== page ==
An impassioned French President Jacques Chirac stressed on Thursday in the eastern French city of Nancy that his country would not get a second chance to vote on the document, seeking to dispel confusion among voters over whether leaders could go back to the drawing board.
“We will not renegotiate,” Chirac stated. “How can you think for a second that because France says no, that our partners will say: ‘Oh, all right, let’s start over.'”
“We can say yes or no. We cannot say we are going to renegotiate,” Chirac told a news conference, in answer to a question.
German Chancellor Gerhard Schroeder said it was “pure illusion” to think the 25 EU nations would modify the text if France votes “No”.
“France has a big responsibility not to let other Europeans down,” Schroeder said, standing alongside the two other leaders in Nancy. “If we want to develop Europe, we need everyone. But we especially need France.”
All 25 nations must approve the proposed treaty for Europe’s first constitution for it to take effect.
French polls show that the “No” camp, after falling back, is again gaining ground.
All 25 nations must approve the
Standing side by side, the three leaders sought to counter the main arguments raised by the “No” camp against the constitution, rebutting the idea that a larger Europe would eat away at French jobs and social benefits.
Chirac said the constitution “expresses a certain vision of the social model we are attached to”, adding that he would not have accepted the treaty any other way.
Polish President Aleksander Kwasniewski pointedly refuted a French fear that jobs will be eaten away by cheaper labour flooding in from Poland.
“It’s not true,” Kwasniewski said, that Polish or other workers will inundate richer EU nations in search of jobs. Poland is the largest of the 10 mostly former communist nations that joined the EU last year.
The leaders also sought to send the message that a unified Europe will bring greater prosperity and economic dynamism to the entire bloc.
“Europe, when it speaks with one voice, is stronger than if everyone speaks alone,” Schroeder said, adding that the constitution sets out the framework for making Europe stronger and more unified.
“We can say yes or no. We cannot say we are going to renegotiate”
French President Jacques Chirac
Kwasniewski said Poland’s first year in the European Union had been a success story that needs to continue.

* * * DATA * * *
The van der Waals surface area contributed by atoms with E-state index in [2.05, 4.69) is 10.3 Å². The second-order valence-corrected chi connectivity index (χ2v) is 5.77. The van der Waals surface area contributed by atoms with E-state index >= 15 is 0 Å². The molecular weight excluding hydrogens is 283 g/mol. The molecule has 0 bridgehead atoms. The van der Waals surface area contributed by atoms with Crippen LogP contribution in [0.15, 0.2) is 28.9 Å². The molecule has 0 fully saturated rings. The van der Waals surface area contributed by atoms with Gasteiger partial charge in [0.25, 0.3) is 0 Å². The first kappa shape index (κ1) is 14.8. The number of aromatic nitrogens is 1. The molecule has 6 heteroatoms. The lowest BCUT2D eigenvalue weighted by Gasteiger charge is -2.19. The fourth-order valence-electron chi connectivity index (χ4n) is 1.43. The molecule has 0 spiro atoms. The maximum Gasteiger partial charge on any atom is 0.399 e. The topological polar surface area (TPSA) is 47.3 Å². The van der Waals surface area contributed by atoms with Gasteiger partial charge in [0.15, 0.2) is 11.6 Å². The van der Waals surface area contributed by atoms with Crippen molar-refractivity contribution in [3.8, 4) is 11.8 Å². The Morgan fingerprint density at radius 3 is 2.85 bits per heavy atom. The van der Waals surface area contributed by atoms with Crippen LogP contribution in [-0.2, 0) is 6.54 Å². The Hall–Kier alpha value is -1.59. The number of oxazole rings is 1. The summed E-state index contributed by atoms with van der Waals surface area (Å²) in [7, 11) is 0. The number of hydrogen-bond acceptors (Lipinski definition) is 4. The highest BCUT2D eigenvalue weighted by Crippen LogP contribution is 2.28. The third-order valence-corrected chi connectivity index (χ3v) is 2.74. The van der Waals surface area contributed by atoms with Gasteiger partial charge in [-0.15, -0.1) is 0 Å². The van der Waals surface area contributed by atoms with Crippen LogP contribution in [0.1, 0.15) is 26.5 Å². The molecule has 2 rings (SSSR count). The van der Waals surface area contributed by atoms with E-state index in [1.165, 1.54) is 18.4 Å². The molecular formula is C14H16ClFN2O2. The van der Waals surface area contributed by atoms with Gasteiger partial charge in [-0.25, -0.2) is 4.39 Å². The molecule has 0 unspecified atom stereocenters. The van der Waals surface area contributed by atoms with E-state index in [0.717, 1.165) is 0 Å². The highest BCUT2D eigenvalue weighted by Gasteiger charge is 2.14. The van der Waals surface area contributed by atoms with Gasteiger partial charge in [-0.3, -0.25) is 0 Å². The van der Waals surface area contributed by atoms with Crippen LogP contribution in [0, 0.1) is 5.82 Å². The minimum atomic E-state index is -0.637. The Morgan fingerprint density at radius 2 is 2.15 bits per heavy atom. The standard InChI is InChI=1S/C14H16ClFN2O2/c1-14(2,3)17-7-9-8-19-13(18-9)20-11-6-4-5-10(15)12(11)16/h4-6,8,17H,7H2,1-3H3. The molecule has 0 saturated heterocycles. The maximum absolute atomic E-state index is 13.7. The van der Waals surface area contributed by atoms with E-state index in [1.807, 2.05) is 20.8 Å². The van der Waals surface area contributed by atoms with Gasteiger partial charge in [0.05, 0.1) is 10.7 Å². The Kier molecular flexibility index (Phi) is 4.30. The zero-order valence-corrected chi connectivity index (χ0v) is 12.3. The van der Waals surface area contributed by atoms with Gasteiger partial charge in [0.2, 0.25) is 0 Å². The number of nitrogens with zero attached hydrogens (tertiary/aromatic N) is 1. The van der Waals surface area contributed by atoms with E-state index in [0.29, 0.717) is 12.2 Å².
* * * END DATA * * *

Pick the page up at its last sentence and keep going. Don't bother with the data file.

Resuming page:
“I wish for myself, for France and for all of us, that this constitutional treaty will be adopted here on 29 May,” Kwasniewski said.
“It will be a very important sign for the Polish referendum,” Kwasniewski added. He said he hopes the Polish vote will be held later this year. “We in Poland need France … as an architect of the 21st century.”
For many French, the referendum has become a vehicle to express concerns over a growing Europe as well as discontent over other issues unrelated to the constitution, like admitting Turkey to the EU, France’s 10% unemployment rate and unpopular reforms of Chirac’s conservative government.
Chirac urged voters not to mix the referendum with domestic politics, adding that a rejection of the treaty would isolate France from the 25-nation bloc.
“Do not give in to the temptation of turning inwards,” Chirac said.
The ‘No’ camp is gaining ground
The Nancy meeting – the sixth summit of the so-called Weimar Triangle – was planned previously to discuss a range of EU issues.
The leaders also discussed the Middle East peace process, Iraq, the EU’s desire for China to curb its surging textile exports and a variety of EU economic concerns.
German lawmakers overwhelmingly approved the constitution in a parliamentary vote earlier this month. The charter is expected to pass its final legislative hurdle with an upper house vote on 27 May, two days before the fiercely contested referendum in France.
Governments had the option of submitting the decision of whether to ratify the treaty to parliaments or the people.